Country 1 - Backing

Animated Country 1 - Backing tab by ActionTab on guitar. So easy you'll be playing in minutes.

Here we are going to start a series of Country Guitar lessons in the Jamzone. Let's start with the rhythm guitar. What we play here is a fairly typical country chord sequence:

E Major - A Major - E Major - F# Major - B Major (Repeat)

The E Major and A Major chords are played through four times each. The F# major and B major are only played twice each. This effectively gives us 16 bars (each individual bar is 4 beats):

E Major (4 Bars) - A Major (4 Bars) - E Major (4 Bars) - F# Major (2 Bars) - B Major (2 Bars) = 16 Bars

If you switch to Tablature View you can see this quite clearly - For example, each single bar of E Major begins with the Low E (black 0 symbol). Notice there are 4 of these before switching to the A major. So that's 4 bars.

Chopping up the music into bars like this can be very useful. It helps you to mentally count through repetitive chords (or riffs) the correct amount of times so you make the upcoming chord changes at the right time.

We've already seen bars used elsewhere i.e. with the '12 Bar Blues' ActionTabs. After a while of doing such exercises you will subconsciously 'know' where the chord changes should be. That's because we naturally divide the music into bars when we are listening to it. When boiled down, it's all just a question of simple counting.

Alternating Bassline

If you want to play country music you MUST know about this. Alternating Basslines are very prevalent in country music and we use them in this ActionTab. In essence, you play a chord and alternate between the root note and the 5th of the same chord. If you play the ActionTab you can hear that distinctive bassline amongst the chord strums. That's the effect we're talking about. Let's take a closer look at it using the first E Major bar....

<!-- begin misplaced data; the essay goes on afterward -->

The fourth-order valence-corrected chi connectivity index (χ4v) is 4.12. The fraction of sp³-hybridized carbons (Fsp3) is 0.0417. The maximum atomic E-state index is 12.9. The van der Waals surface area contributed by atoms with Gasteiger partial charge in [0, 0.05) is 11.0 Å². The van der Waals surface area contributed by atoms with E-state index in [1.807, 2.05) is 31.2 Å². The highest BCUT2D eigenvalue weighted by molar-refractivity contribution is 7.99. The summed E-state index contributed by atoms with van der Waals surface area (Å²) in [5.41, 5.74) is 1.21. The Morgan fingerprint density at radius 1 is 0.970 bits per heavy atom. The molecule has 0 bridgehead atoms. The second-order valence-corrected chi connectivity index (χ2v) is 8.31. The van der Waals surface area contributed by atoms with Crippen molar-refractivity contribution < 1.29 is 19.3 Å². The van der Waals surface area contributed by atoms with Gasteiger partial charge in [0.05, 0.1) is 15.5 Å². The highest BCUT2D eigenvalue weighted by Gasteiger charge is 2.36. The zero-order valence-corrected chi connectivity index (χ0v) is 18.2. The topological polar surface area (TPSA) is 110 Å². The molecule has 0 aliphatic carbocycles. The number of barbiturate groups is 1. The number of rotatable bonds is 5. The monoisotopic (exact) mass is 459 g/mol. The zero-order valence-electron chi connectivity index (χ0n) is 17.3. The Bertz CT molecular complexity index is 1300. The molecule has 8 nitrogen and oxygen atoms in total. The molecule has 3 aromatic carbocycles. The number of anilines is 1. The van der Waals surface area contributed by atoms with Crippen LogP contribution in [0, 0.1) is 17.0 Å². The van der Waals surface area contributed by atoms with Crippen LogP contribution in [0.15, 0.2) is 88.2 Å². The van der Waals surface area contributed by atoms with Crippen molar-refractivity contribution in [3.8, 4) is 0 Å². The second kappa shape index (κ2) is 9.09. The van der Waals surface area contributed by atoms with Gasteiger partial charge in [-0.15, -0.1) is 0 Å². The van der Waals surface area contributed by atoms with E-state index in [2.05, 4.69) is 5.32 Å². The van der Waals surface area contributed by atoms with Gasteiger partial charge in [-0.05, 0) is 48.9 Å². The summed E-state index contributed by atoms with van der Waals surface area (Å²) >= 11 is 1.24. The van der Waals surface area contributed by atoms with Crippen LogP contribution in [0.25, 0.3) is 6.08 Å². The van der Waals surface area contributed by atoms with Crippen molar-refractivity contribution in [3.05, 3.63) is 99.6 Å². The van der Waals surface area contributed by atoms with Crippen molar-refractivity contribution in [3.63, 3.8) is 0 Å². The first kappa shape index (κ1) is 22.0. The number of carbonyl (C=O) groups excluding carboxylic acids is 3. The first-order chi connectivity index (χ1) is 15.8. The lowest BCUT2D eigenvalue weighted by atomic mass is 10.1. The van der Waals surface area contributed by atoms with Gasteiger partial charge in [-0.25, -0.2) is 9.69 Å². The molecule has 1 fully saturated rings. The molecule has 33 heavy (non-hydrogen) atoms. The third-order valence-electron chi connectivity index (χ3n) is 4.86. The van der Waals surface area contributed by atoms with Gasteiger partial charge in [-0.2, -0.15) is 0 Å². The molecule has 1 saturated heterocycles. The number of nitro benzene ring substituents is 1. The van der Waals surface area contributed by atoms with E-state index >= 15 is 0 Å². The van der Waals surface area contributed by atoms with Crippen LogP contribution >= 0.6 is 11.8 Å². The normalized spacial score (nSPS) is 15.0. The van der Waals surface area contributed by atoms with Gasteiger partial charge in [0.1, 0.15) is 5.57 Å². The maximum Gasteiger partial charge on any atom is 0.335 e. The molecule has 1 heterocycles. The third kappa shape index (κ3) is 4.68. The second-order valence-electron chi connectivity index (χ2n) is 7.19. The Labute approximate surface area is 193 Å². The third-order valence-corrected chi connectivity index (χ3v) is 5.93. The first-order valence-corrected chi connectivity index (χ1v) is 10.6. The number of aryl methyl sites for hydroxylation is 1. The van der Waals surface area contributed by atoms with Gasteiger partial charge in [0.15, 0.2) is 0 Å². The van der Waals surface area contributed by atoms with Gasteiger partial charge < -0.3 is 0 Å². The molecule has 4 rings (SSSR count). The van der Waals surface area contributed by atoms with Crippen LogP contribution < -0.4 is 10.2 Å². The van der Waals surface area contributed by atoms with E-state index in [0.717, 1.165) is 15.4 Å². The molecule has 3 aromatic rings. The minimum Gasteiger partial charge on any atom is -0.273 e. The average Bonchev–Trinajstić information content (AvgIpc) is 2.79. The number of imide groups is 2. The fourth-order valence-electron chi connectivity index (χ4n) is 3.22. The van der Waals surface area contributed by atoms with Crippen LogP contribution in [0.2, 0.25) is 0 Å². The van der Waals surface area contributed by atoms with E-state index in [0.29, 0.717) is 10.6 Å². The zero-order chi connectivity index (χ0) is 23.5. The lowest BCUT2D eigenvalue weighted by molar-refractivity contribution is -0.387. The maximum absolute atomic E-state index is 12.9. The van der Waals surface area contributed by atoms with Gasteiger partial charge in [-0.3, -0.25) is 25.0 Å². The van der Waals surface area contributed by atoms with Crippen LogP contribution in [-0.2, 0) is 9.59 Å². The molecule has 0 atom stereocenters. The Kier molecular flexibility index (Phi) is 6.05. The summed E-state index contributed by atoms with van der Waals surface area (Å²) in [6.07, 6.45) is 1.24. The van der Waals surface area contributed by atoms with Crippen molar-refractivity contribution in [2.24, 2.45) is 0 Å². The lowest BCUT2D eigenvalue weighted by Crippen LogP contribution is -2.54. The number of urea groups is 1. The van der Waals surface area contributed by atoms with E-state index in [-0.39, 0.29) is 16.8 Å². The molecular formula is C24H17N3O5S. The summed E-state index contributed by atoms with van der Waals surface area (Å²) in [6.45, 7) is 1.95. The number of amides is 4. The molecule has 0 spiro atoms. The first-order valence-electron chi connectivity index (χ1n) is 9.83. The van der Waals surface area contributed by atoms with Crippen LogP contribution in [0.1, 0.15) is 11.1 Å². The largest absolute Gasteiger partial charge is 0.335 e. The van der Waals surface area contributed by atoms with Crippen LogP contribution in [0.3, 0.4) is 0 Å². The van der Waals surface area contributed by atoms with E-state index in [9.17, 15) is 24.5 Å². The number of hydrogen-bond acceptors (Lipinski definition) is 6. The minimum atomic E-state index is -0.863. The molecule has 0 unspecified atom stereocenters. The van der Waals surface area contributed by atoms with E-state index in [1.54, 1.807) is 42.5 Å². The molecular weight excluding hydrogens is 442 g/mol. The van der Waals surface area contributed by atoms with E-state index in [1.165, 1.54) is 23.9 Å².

In this tune are 4 beats per bar. That would normally mean strumming on each beat - Downstroke / upstroke / downstroke / upstroke (repeat) i.e. 4 strums per bar. However, we don't do that. We do use the alternate stroke directions, but notice something VERY important:

1. We play the root note first (and just the root note!), use a downstroke.
2. Upstrum the chord (NB - only part of the chord, because that's easier than up-strumming the full chord).
3. Downstroke the B note, this is along the A string and is the next note along from the root note. You should already be holding it because it is a part of the E Major Chord (and happens to be the 5th of the chord).
4. Do another partial upstrum of the chord.

- Repeat.

This gives us that wonderful alternating bassline inbetween strums! And the Beauty of it is that you are already holding the chord with your fretboard hand, so no fancy fingerwork is required - all the work is with your strumming hand. So, hold down the first E major chord and just keep practicing getting it right with that chord first. Make sure you get into the habit of swapping between the right bass notes / strings. Then when you get it tight, build speed and apply it to the other chords. You'll find they'll be much easier now.

Don't worry if this takes time to get perfect - it can definitely be hard to get to grips with, but well worth it. Once you can do this technique you'll have one of the foundations of pure country playing - so it's well worth the effort!

NB - If you want to know about 'root notes' and '5ths' etc - click here.

Next we will start building on the bassline and start constructing country leads.

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